The results of this work show that Zn ion is an element that bioestimulates the lettuce seedlings. Similar effects have been found in other plant species. Awan et al. [21] reported a stimulation of root and shoot length in broccoli seedling (Brassica oleracea var. italic) treated with ZnO NPs synthesized from ZnSO4 at low concentration. García-López et al. [22] found no significant differences in the percentage of germination of chili seeds (Capsicum annuum L.) embedded between the different concentrations of ZnO NPs; however, they found significant effects on the vigor of seedlings that emerged with ZnO NPs treatment. The stimulation of the vigor of wheat and bean seedlings has been achieved with the application of low levels of the element Zn, more than in comparison with other ions [23]. The lack of germination response to ZnO NP exposure in our study is consistent with the suggestion by Margenot et al. [24] that seed germination of various species is insensitive to toxicity by nanoparticles compared to root growth, mainly due to the minimum exposure time and the protective cover of the seed. Additional factors that may influence the seed response to germination include seed thickness and composition [25]. The previous results suggest that the range of biostimulant action of the ZnO nanoparticles, as well as Zn ion from ZnSO4, is located at low concentrations, according to our results, specifically at the 10−6 molar concentration range.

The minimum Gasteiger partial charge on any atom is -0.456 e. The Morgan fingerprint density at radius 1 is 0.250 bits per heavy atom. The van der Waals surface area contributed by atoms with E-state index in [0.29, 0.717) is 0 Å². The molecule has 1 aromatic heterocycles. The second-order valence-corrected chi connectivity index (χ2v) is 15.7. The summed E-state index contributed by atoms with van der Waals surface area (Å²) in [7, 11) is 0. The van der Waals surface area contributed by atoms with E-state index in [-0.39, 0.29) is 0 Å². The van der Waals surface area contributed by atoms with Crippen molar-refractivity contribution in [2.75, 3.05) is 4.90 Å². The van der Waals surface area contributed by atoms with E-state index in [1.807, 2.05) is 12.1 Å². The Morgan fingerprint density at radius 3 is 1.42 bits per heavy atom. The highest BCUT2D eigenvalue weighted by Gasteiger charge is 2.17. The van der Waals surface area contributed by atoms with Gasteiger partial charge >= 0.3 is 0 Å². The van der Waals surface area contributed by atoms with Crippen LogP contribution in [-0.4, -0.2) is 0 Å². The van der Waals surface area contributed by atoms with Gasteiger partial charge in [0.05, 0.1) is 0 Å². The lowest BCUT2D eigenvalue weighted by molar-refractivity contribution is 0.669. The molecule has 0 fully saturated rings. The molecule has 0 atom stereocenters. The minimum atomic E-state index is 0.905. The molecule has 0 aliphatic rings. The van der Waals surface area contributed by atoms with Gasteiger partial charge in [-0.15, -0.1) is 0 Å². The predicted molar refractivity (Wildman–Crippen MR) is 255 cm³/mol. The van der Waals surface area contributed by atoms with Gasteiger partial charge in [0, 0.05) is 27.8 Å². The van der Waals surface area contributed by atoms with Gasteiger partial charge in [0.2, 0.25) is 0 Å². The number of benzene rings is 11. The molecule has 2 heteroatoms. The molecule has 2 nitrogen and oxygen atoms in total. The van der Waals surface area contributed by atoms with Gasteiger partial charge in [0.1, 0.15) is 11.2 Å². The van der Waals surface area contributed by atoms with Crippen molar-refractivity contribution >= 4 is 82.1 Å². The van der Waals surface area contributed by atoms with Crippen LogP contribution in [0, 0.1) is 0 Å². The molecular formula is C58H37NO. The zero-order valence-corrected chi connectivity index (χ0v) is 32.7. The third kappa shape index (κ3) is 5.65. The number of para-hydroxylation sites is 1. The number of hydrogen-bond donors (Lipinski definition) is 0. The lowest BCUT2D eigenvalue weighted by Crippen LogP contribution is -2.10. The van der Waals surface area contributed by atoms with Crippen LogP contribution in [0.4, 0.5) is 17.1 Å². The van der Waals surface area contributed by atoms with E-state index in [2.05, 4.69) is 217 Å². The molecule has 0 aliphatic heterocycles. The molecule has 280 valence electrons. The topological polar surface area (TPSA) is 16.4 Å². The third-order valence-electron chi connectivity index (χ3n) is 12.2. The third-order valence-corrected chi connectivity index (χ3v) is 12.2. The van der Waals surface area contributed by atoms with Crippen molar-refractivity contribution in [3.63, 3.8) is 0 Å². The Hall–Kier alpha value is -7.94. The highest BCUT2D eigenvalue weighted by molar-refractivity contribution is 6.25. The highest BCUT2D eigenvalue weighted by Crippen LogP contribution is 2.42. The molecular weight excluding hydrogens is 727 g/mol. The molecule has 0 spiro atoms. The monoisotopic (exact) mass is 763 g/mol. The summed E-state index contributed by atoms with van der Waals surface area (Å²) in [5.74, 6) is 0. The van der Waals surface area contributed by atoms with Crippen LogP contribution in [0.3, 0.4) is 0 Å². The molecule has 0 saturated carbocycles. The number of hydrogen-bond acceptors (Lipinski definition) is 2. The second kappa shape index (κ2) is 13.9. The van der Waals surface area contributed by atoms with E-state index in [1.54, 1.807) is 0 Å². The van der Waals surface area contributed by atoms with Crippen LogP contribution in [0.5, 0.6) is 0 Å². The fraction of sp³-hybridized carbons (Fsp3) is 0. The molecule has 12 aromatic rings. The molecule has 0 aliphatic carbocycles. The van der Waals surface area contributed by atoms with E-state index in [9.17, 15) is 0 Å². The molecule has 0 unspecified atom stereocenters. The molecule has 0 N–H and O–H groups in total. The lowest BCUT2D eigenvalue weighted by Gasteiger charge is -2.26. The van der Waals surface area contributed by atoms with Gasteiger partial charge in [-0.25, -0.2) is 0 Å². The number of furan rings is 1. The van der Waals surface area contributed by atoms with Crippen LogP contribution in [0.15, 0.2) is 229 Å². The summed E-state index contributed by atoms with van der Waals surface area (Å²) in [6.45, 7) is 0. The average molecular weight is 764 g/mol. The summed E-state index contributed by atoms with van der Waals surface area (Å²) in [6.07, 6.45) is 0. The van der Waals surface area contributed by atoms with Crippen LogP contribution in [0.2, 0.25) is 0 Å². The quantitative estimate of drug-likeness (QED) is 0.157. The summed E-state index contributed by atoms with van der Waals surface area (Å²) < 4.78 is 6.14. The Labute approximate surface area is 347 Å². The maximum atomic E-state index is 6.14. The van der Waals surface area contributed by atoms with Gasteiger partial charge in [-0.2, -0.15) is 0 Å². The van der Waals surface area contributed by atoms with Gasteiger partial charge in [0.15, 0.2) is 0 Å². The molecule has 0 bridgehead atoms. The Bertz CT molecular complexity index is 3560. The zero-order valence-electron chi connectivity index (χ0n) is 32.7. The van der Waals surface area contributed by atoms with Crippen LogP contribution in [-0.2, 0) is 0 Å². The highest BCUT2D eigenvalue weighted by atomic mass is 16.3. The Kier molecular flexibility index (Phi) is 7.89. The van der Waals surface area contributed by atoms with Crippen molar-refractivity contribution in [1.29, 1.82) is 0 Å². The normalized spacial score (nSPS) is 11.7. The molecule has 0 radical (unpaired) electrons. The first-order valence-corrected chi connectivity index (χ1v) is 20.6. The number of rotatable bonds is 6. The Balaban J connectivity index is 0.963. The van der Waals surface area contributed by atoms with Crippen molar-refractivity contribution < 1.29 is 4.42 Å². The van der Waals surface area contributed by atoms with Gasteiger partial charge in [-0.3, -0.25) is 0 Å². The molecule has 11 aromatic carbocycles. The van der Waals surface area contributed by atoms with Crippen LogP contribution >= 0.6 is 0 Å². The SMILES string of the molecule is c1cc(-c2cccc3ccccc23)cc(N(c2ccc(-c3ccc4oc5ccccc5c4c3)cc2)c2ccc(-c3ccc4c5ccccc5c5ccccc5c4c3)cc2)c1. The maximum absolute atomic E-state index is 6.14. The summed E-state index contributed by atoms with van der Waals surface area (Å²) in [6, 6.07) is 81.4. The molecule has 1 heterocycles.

On the other hand, in this study, it was observed that concentrations higher than 10−4 of both treatments caused a slight reduction in root growth. Regarding the latter, research reports null effects on the growth of other plant species to the application of zinc nanoparticles [26]. Yang et al. [27] reported that the phytotoxicity of corn and rice plants to ZnO NPs depends on the NP itself but not on the Zn2+ that is released from suspensions of ZnO NPs. It has been proposed that seedling radicles are more sensitive to toxicity by metal-oxide nanoparticles, such as CuO NPs [24]; however, no significant negative effects were observed in this study at the handled concentrations of ZnO NPs in comparison to zinc from the ZnSO4 salt.